Now that we’ve met our protagonists in our previous article, it’s time for the #RoStartupOdyssey to go forward. Flying on different planes, the Romanian Six descended on the famed City of Angels, or La-La Land, a nickname made popular by the 2016 film of the same name, meeting up at their rendezvous point – the Los Angeles International Airport, or LAX as its commonly referred to. The 16-hour flights took their toll, so the first contact with California meant another tiring trip from LAX to their hotel and a well-deserved rest.
Catalin Petrisor and Octavian Sicoe were the first to start the new day, followed by the others, all eager to find out what Los Angeles had in store for them. Today was all about familiarizing with L.A., its traffic and the huge distances between various destinations.
First stops, the touristy Walk of Fame and Venice Beach.
“Billboards everywhere. They take advantage of every empty space, from parking lots to any hillside. This leads to high competition for customer attention. But I have to say, I saw some cool and out of the box billboard designs that really stand out.” Octavian describes the first thing he noticed about L.A.
Like any L.A. newcomers, souvenir shops drew them in like a magnet (the kind you put on your refrigerator door). But unlike the souvenir shops in Europe, bland and quiet, the Los Angeles ones looked more like a game show: lights, singing, impromptu stand-up comedy, wax figures, the show business is ever-present in L.A.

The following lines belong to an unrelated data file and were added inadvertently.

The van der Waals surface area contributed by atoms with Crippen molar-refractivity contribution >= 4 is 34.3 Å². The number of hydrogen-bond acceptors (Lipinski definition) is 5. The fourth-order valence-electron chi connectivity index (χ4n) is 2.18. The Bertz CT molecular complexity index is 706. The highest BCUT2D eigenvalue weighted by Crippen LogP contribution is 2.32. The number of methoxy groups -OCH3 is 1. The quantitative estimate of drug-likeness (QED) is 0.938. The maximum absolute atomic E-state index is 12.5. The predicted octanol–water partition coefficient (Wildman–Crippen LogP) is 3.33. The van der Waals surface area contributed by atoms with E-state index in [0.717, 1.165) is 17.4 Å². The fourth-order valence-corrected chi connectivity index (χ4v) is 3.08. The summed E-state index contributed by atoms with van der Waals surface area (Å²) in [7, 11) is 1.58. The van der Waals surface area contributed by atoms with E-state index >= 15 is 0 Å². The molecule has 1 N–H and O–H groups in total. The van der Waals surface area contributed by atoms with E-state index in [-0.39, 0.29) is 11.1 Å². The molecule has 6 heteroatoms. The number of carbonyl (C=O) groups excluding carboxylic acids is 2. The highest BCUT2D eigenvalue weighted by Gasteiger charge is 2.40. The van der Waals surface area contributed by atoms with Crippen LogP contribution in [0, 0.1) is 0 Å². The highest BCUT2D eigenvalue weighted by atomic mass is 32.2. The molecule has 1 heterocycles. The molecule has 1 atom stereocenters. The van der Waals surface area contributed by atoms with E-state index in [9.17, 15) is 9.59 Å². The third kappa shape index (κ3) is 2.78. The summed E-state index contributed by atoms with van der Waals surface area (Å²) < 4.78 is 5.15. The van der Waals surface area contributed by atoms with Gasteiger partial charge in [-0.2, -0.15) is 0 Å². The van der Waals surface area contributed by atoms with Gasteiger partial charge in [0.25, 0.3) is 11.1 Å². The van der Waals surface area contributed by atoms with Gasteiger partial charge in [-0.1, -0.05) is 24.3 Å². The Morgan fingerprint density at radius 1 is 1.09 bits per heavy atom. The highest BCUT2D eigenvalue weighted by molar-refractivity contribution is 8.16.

“I saw a souvenir shop that felt like a show. They had an MC with a microphone attracting customers by shouting, telling jokes, talking to customers. Also, they had a strange offer: if you put the products in a shopping cart, everything you buy is half price. It makes no sense but it’s funny.” Catalin describes the experience.
“There are 2 souvenir shops on the Walk of Fame, that have different strategies. La la Land is a huge shop that attracts people by placing big wax figurines at doors while the 10$ Boutique hired 3 people to invite tourists inside their small shop. The 3 employees sing, make jokes and carry huge posters to convince you to enter. They also have somebody that interacts with customers at the door- a comedian. The second competitor is more focused on interaction with the customer while the first one has more products, free restrooms, and a better location. The learning is that if you want to compete with a bigger company you have to be creative in your customer approach and create an experience for them.” Adds Iulian Puiu.
But not everything went smooth for the group. For Cosmin Scripcariu the day started with a 100$ parking fine. Only a couple of hours later, a second parking fine near Venice Beach left their travel budget a couple of hundred dollars lighter.
“We already took two parking fines. The lesson is that the municipality has a big impact on the behavior of the citizens. Unlike Bucharest, they strictly enforce the law.” Octavian shows his willingness to learn something from every experience, more or less fortunate.
Leaving the parking fines behind, Cosmin Scripcariu was impressed by how Angelenos capitalize their time. “Every minute counts,” he says, “every client is important, any streamlining is welcomed.” After all, Americans do say “time is money.”
“If you market something as being cool and people start to consider it as being cool, you will have traction to people who like cool and popular stuff. I came to this conclusion by thinking why is Los Angeles so popular and I realized that it doesn’t have anything special about it, only the fact that it’s promoted as a cool city by media, music, Hollywood movies, TV series, TV shows and many others channels. For me, Los Angeles feels like it’s a very good remarketing campaign.” Catalin Petrisor concludes the lessons of the first day from a marketing perspective.